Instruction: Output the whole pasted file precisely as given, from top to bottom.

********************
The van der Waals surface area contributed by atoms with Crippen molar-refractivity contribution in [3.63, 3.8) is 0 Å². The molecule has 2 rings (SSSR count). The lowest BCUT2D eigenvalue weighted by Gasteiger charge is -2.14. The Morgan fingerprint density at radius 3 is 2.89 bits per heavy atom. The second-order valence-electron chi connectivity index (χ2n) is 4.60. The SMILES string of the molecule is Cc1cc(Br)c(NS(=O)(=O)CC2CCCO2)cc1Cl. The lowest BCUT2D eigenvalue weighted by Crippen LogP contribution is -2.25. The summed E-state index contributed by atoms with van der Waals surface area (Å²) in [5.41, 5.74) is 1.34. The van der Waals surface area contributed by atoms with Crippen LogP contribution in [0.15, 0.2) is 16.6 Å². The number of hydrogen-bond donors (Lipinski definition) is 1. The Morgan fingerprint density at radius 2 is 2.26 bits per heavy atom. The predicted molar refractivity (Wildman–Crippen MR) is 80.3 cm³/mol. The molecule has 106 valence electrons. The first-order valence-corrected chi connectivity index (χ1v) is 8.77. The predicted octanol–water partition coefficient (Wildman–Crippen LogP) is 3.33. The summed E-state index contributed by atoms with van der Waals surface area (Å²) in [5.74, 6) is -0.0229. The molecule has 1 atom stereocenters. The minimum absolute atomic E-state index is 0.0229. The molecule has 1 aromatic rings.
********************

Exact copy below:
The van der Waals surface area contributed by atoms with Crippen molar-refractivity contribution in [3.63, 3.8) is 0 Å². The molecule has 2 rings (SSSR count). The lowest BCUT2D eigenvalue weighted by Gasteiger charge is -2.14. The Morgan fingerprint density at radius 3 is 2.89 bits per heavy atom. The second-order valence-electron chi connectivity index (χ2n) is 4.60. The SMILES string of the molecule is Cc1cc(Br)c(NS(=O)(=O)CC2CCCO2)cc1Cl. The lowest BCUT2D eigenvalue weighted by Crippen LogP contribution is -2.25. The summed E-state index contributed by atoms with van der Waals surface area (Å²) in [5.41, 5.74) is 1.34. The van der Waals surface area contributed by atoms with Crippen LogP contribution in [0.15, 0.2) is 16.6 Å². The number of hydrogen-bond donors (Lipinski definition) is 1. The Morgan fingerprint density at radius 2 is 2.26 bits per heavy atom. The predicted molar refractivity (Wildman–Crippen MR) is 80.3 cm³/mol. The molecule has 106 valence electrons. The first-order valence-corrected chi connectivity index (χ1v) is 8.77. The predicted octanol–water partition coefficient (Wildman–Crippen LogP) is 3.33. The summed E-state index contributed by atoms with van der Waals surface area (Å²) in [5.74, 6) is -0.0229. The molecule has 1 atom stereocenters. The minimum absolute atomic E-state index is 0.0229. The molecule has 1 aromatic rings.